In 1985, the Neoteric created and sponsored an event known as ArtBus.
This ArtBus poster was a sendup of the Artrain logo ca. 1985
…another used photos from the electronic music studios
The date stamp signaled Student Association approval
Rebecca Ayer’s postcards were not sanctioned by the S.A. nor by the Reagan administration
…nor by Dow Chemical, for that matter
Begun in 1980, the Neoteric Ensemble took its place among the official ensembles of the NIU School of Music as the group dedicated to new music. In addition to providing the required concert evening per semester, the Neoteric was a driving force behind the annual Great Electric Pumpkin Patch, ostensibly a Halloween electronic music fun-fair.
The Neoteric soon opened auditions to artists, dancers, and performance auteurs – the semester performance requirement became an opportunity for an invented full-evening theater piece with the group emphasis on the totality of the event, and not just performance.
By the time of the ArtBus, the Neoteric already had a campus-wide reputation for unexpected alternative concepts, possibly political or shocking or naughty. There proved to be an audience for this kind of attitude – the Neoteric refused to be docents for a “new music” museum, and instead sought a gentle mocking of conventions with undue seriousness.
The ArtBus was inspired in the Neoteric rehearsal/planning sessions by the booking that semester of the Artrain by the College of Fine Arts. Like many university and town communities, DeKalb had subscribed to be a recipient for the Artrain, which was ostensibly a moveable feast (by rail) of “fine art”. The Artrain was sponsored by Dow Chemical (in conjunction with local destination funding) and essentially carried valuable traditional art pieces from town to town for viewing outside of the traditional museum experience.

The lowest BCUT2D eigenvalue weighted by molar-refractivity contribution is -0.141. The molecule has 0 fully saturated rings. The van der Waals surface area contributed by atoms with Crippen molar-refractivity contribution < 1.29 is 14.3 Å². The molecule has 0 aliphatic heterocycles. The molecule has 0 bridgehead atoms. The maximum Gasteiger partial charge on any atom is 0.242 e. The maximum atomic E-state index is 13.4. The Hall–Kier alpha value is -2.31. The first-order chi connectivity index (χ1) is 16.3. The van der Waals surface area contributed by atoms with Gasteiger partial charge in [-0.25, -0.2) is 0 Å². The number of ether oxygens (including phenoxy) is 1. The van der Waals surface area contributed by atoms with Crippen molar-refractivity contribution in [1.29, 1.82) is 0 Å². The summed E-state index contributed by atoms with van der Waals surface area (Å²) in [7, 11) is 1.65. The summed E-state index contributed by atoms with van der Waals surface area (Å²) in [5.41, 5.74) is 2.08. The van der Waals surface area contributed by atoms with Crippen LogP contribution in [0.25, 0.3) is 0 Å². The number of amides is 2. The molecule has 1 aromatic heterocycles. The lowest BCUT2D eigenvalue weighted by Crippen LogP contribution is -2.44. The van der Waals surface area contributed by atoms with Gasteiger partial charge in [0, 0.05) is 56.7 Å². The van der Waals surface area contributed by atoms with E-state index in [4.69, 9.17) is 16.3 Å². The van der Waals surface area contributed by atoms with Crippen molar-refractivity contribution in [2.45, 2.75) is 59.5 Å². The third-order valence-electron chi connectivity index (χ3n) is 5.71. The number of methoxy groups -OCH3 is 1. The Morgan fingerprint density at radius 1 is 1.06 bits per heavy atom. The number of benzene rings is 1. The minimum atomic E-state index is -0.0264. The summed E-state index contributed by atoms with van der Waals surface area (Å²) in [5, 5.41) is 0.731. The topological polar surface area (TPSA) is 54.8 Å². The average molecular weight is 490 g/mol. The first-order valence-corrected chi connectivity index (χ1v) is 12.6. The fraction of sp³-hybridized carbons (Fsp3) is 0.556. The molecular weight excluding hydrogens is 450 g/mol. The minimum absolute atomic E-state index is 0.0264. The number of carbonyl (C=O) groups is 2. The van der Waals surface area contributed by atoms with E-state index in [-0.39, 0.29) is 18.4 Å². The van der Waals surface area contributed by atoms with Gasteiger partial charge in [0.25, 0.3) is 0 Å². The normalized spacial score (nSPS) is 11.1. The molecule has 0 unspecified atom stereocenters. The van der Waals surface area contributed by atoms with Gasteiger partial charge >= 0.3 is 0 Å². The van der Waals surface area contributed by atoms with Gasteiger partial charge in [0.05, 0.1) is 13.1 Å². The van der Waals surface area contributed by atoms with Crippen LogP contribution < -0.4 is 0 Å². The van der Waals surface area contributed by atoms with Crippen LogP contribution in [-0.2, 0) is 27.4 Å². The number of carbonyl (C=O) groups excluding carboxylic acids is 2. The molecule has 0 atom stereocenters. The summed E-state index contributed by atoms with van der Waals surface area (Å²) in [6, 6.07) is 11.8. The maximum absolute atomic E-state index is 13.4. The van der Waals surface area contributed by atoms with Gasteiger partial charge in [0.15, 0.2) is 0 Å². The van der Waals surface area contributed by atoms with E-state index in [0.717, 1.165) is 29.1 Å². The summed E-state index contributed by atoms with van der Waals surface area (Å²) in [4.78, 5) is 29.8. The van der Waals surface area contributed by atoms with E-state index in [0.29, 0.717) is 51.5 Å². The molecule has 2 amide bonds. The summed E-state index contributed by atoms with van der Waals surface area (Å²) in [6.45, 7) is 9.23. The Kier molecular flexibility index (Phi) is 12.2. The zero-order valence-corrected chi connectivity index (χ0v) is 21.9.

Dow Chemical was also famous as the originators of Napalm and as one of the manufacturers of Agent Orange. Both were controversial chemical weapons used during the Vietnam war with deadly consequences for enemies and partisans alike. In the aftermath of the war, Dow and others were under a great deal of legal and moral scrutiny into the devastating, lingering effects of the application of their chemical weapons.
Like many wealthy companies, PR and money spent by Dow on “community service” was a valuable antidote to the reputation garnered by the makers of weapons of war. The Neoteric discussion considered the implications of this kind of manipulation of reputation and the complicities inherent.
There was an anti-elitist populist thread in our discussions. The Artrain purported to bring great Art to the masses by train (reminiscent of the 3rd Reich art-trains of selected “great art”). The local Artrain destinations also co-funded the moving display – local museums, universities, and townships were all required to support the effort, else the Artrain would bypass those venues.
Like many Artrain destinations, DeKalb had some protestors based on Dow Chemical’s reputation and some refusal to give them a PR-pass.
The Neoteric decided to turn this concept on its nose. Instead of an Artrain visit with contributions from local elites, the ensemble would commission an ArtBus costing nothing aside from participation. Instead of carrying “great art” to boondock communities, the ArtBus would carry audience members to local and unusual locations for unique art works.